As today marks one year to go, just a year left to prepare, train, study and refine before the Paris 2024 Olympic Games, Maribor is the host town for the European Youth Olympic Festival, usually the first multi-sport event our young athletes get to experience.

This year, in Maribor, there are more than 300 athletes hailing from 43 different countries and they’re experiencing it all, from the opening ceremony to media interaction and kitting out. It’s fun and exciting and also has the possibility to be daunting.

Among the coaches are a number of familiar faces, including, notably, Karen Stevenson with the Dutch team. Next week she will compete at the World Judo Masters, fort he first time in her new weight category, +78kg. In Jerusalem last year Karen fought at -78kg and has done some incredible work to qualify for such a prestigious tournament after only 6 months in the heavyweight division.

In Maribor she is taking the time to support and coach young Dutch judoka, all of whom will have looked up to Karen as a senior team member, through their fledgling careers. Why, though, was Karen keen to attend in this role with so much to manage in her own elite career?

“I like to share my experience with the next generation and now I can find out if this is something I want and I'm able to do after my competitive years. Also, it's really interesting to see it from the other side, it makes me think about my own judo too."

Karen Stevenson exchanging ideas with a member of the Dutch cadet team in Maribor.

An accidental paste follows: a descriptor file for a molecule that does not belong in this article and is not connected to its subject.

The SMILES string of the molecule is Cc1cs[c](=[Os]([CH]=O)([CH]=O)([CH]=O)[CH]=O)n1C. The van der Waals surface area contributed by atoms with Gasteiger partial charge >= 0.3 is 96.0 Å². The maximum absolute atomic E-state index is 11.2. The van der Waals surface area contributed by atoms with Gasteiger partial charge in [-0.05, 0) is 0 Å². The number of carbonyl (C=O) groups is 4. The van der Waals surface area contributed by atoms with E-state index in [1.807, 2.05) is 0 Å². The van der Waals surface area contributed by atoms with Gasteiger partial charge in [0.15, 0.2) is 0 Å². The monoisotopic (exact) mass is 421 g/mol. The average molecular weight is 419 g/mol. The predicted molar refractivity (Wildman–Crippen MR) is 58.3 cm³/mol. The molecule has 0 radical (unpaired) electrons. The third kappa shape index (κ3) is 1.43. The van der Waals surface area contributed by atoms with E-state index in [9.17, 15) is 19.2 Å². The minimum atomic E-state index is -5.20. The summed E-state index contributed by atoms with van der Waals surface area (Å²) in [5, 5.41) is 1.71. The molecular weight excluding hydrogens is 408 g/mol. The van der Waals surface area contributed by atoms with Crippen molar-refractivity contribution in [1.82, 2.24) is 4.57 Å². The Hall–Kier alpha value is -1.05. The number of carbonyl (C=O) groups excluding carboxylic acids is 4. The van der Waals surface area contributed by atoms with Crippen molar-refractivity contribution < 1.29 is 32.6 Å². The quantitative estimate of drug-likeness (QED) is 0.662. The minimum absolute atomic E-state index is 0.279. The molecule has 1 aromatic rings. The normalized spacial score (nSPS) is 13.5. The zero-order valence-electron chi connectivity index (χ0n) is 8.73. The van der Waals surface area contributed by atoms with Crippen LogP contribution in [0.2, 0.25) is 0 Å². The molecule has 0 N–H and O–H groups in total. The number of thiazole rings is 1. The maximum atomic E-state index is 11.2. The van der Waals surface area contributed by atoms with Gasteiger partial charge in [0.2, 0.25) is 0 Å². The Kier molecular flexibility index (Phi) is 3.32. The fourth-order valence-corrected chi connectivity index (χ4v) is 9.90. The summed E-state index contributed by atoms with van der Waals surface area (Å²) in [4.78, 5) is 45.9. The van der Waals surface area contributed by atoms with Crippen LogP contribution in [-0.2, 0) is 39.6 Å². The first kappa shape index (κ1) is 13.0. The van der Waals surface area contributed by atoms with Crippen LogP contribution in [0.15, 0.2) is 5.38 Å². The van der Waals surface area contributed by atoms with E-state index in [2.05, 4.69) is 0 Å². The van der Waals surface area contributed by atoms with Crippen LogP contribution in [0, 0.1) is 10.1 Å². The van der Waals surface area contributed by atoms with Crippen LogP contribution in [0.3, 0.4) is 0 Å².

"The cadet athletes have really been inspired already. The young girl, Maud, who fought at -44kg yesterday, came to me in the evening and said, ‘you really helped control my nerves and gave me confidence.’ They ask me questions all the time about my judo and I can ask them questions back about how they do it and make them think about why they do things.

I am also thinking about how much or little you say when you are in the coaching chair, how much do they hear and understand in that moment of adrenaline? It is very interesting and I think it’s useful for me and for them.

It’s really nice that the Dutch federation gave me this opportunity. They want to keep more top level athletes in judo and this is a great step in that direction.”

On day 1 of EYOF the Netherlands had 2 frustrating 5th places, with judoka being so close to the podium but just missing out at the final hurdle. On day two they went one step better with another 5th place but also a bronze medal, their first judo medal of the Games, from Noor Noufal in the -48kg category.

The individual judo competition is now at the halfway point with two days completed and two to go. Karen will continue to the end of the tournament in Slovenia before switching her mindset back into that of an elite athlete, taking with her a new and important coaching experience.

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